Are Council Dragging Their Heels with the Re-opening Blackhead Path or is it an Impossible Situation?

The Path has now entered its fourth year of closure with no sign of immediate change

A large section of Blackhead path in Whitehead, County Antrim has been closed since July of 2014 when Carrickfergus Borough Council shut the path for safety reasons regarding rock-fall and erosion from the sea. The move to close the path off entirely to the public was described at the time by the then Mayor of Carrickfergus Charlie Johnson as only a “short-term” measure and he was reported in a BBC article to have said that he wished to reopen the path “as soon as possible”. Three years on however, Mid and East Antrim Council, the new, larger council responsible for the path, have shown little evidence of progress towards either restoring or reopening.

Alderman Gregg McKeen, a DUP member of Mid and East Antrim Council said that “while personally as an individual I would like to see work start immediately it will likely be a number of years before we see the path reopen” he said that the main issue was finding the money for such a project, saying “the funds required would be quite substantial.” He added that “we need to be seen to be responsible and following the information we have, and unfortunately that means not letting people onto the path at the minute.”

Stewart Dickson, a former member of Carrickfergus Borough Council for 30 years and current Alliance Party MLA for East Antrim described the Blackhead path as a “money pit”. He explained that “every time there is a winter storm or a high tide more and more of it gets washed away and it’s a constant battle with the sea.” He said that “Mid and East Antrim council could literally spend hundreds of thousands of pounds on it today and a storm tomorrow could take it away.” Dickson suggested that there were effectively two alternatives to the current, almost constant, spending which were to either “do nothing and let it return to nature” or a massive project that “of itself could cause further environmental damage.”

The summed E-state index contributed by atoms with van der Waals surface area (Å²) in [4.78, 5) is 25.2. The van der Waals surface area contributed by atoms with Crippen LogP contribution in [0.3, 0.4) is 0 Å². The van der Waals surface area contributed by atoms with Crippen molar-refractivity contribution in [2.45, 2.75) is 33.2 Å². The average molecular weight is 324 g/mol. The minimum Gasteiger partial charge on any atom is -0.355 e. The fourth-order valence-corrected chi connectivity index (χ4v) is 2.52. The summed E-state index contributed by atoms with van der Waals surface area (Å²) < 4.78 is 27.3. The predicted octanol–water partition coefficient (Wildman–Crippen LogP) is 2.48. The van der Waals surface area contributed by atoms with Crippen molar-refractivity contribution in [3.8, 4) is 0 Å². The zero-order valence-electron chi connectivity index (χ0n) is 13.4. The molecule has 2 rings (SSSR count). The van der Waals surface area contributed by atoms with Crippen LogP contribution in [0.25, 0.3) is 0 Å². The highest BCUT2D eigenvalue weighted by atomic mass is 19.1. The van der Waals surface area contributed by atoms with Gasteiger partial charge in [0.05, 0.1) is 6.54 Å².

Sandra Thompson, a resident of Whitehead and former chairperson of the ‘Blackhead Path Group’ disagreed that too much money was being spent on the path, contrasting, she believes, with the Gobbins path in Islandmagee where she said the council had “spent an absolute fortune”. She believes that the council won’t spend money on the path “because it doesn’t earn money, as it is freely accessed by lots of people every week.” Thompson said that once the path was assessed as unsafe “repairs and maintenance stopped because it was unsafe, like a catch 22”. She did however say that there is “considerable interest in making sure it stays open” within Whitehead. She claimed that “when I was part of the Blackhead path Group we had meetings in the community centre and we would have between 40 and 60 people and we surveyed the path of people going through it and on one day we had over 1200 people using the path.” Thompson argued that council funds were being misused to give the impression of progress, “spending money on contractors to constantly survey the path but not actually paying for the repairs because really the council aren’t interested in repairing it.”

Members Mid and East Antrim Council have expressed ambitious aspirations for the path with Councillor Andy Wilson of the UUP stating that “Eventually I would like to see it linking up with the Gobbins and forming part of a walking tour right around the coast of Islandmagee”. But no councillors were, as of yet able, to give a definitive answer as to when any of these works might start.

The closed section of the path, which goes along the shoreline, through caves and towards the Blackhead lighthouse, is ineffectively blocked to the public by a fence and padlocked gate which is often ignored and walked around. The path was built by the Victorians in 1892, partly funded by the railway company, to attract day trippers and holiday makers to Whitehead which was at the time a growing tourist destination and resort.

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